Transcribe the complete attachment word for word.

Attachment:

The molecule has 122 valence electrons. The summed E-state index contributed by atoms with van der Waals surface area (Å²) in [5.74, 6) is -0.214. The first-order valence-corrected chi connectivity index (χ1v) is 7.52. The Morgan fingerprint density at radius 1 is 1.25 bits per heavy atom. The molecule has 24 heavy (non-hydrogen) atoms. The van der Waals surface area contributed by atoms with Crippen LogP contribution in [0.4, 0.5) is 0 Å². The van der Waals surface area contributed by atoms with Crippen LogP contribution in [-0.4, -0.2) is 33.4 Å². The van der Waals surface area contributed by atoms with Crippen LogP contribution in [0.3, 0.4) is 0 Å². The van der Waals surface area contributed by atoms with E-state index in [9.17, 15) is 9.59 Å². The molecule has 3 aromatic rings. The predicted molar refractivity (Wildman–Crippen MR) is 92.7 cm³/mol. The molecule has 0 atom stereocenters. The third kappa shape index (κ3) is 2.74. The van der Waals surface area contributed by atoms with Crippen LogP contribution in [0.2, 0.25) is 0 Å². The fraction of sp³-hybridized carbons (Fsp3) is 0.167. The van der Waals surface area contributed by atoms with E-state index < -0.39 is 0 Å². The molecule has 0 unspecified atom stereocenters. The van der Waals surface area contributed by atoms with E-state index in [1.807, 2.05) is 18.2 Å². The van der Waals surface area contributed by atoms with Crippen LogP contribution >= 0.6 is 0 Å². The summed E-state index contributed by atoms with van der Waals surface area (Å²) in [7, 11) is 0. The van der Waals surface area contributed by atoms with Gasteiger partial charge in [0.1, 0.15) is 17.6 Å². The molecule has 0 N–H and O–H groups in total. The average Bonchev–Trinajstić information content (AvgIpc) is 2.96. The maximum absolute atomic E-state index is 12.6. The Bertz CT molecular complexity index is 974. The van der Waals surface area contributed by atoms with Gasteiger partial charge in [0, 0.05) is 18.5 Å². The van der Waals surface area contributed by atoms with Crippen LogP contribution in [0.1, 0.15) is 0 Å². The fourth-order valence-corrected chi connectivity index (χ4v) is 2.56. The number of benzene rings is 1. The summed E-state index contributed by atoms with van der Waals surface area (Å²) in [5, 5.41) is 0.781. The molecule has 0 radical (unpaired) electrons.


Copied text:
The molecule has 122 valence electrons. The summed E-state index contributed by atoms with van der Waals surface area (Å²) in [5.74, 6) is -0.214. The first-order valence-corrected chi connectivity index (χ1v) is 7.52. The Morgan fingerprint density at radius 1 is 1.25 bits per heavy atom. The molecule has 24 heavy (non-hydrogen) atoms. The van der Waals surface area contributed by atoms with Crippen LogP contribution in [0.4, 0.5) is 0 Å². The van der Waals surface area contributed by atoms with Crippen LogP contribution in [-0.4, -0.2) is 33.4 Å². The van der Waals surface area contributed by atoms with Crippen LogP contribution in [0.3, 0.4) is 0 Å². The van der Waals surface area contributed by atoms with E-state index in [9.17, 15) is 9.59 Å². The molecule has 3 aromatic rings. The predicted molar refractivity (Wildman–Crippen MR) is 92.7 cm³/mol. The molecule has 0 atom stereocenters. The third kappa shape index (κ3) is 2.74. The van der Waals surface area contributed by atoms with Crippen LogP contribution in [0.2, 0.25) is 0 Å². The fraction of sp³-hybridized carbons (Fsp3) is 0.167. The van der Waals surface area contributed by atoms with E-state index < -0.39 is 0 Å². The molecule has 0 unspecified atom stereocenters. The van der Waals surface area contributed by atoms with E-state index in [1.807, 2.05) is 18.2 Å². The van der Waals surface area contributed by atoms with Crippen LogP contribution >= 0.6 is 0 Å². The summed E-state index contributed by atoms with van der Waals surface area (Å²) in [7, 11) is 0. The van der Waals surface area contributed by atoms with Gasteiger partial charge in [0.1, 0.15) is 17.6 Å². The molecule has 0 N–H and O–H groups in total. The average Bonchev–Trinajstić information content (AvgIpc) is 2.96. The maximum absolute atomic E-state index is 12.6. The Bertz CT molecular complexity index is 974. The van der Waals surface area contributed by atoms with Gasteiger partial charge in [0, 0.05) is 18.5 Å². The van der Waals surface area contributed by atoms with Crippen LogP contribution in [0.1, 0.15) is 0 Å². The fourth-order valence-corrected chi connectivity index (χ4v) is 2.56. The number of benzene rings is 1. The summed E-state index contributed by atoms with van der Waals surface area (Å²) in [5, 5.41) is 0.781. The molecule has 0 radical (unpaired) electrons.